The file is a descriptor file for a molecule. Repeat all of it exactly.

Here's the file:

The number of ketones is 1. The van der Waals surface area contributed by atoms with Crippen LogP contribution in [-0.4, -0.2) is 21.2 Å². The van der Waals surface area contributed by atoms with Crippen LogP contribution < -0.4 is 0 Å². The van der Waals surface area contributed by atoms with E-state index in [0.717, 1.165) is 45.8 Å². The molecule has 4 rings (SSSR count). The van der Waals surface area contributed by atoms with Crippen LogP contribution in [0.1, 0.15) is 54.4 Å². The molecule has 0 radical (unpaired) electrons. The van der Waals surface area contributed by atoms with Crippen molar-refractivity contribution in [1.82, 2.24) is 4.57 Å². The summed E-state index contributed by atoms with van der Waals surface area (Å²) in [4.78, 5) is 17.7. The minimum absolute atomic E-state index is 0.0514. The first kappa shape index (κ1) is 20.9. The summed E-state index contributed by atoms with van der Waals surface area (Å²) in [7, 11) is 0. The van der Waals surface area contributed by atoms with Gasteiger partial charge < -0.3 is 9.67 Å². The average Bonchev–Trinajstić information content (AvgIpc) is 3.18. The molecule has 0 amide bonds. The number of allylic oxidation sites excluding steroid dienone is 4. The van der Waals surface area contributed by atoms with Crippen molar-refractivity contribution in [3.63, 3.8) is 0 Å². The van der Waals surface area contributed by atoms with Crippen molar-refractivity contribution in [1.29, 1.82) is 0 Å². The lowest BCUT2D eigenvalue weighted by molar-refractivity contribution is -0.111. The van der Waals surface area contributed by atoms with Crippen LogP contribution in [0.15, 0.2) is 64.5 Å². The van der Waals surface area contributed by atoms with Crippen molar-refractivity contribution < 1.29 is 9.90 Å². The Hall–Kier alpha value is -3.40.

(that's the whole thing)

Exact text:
The number of ketones is 1. The van der Waals surface area contributed by atoms with Crippen LogP contribution in [-0.4, -0.2) is 21.2 Å². The van der Waals surface area contributed by atoms with Crippen LogP contribution < -0.4 is 0 Å². The van der Waals surface area contributed by atoms with E-state index in [0.717, 1.165) is 45.8 Å². The molecule has 4 rings (SSSR count). The van der Waals surface area contributed by atoms with Crippen LogP contribution in [0.1, 0.15) is 54.4 Å². The molecule has 0 radical (unpaired) electrons. The van der Waals surface area contributed by atoms with Crippen molar-refractivity contribution in [1.82, 2.24) is 4.57 Å². The summed E-state index contributed by atoms with van der Waals surface area (Å²) in [4.78, 5) is 17.7. The minimum absolute atomic E-state index is 0.0514. The first kappa shape index (κ1) is 20.9. The summed E-state index contributed by atoms with van der Waals surface area (Å²) in [7, 11) is 0. The van der Waals surface area contributed by atoms with Gasteiger partial charge < -0.3 is 9.67 Å². The average Bonchev–Trinajstić information content (AvgIpc) is 3.18. The molecule has 0 amide bonds. The number of allylic oxidation sites excluding steroid dienone is 4. The van der Waals surface area contributed by atoms with Crippen molar-refractivity contribution in [3.63, 3.8) is 0 Å². The van der Waals surface area contributed by atoms with Crippen molar-refractivity contribution in [1.29, 1.82) is 0 Å². The lowest BCUT2D eigenvalue weighted by molar-refractivity contribution is -0.111. The van der Waals surface area contributed by atoms with Crippen LogP contribution in [0.15, 0.2) is 64.5 Å². The van der Waals surface area contributed by atoms with Crippen molar-refractivity contribution < 1.29 is 9.90 Å². The Hall–Kier alpha value is -3.40.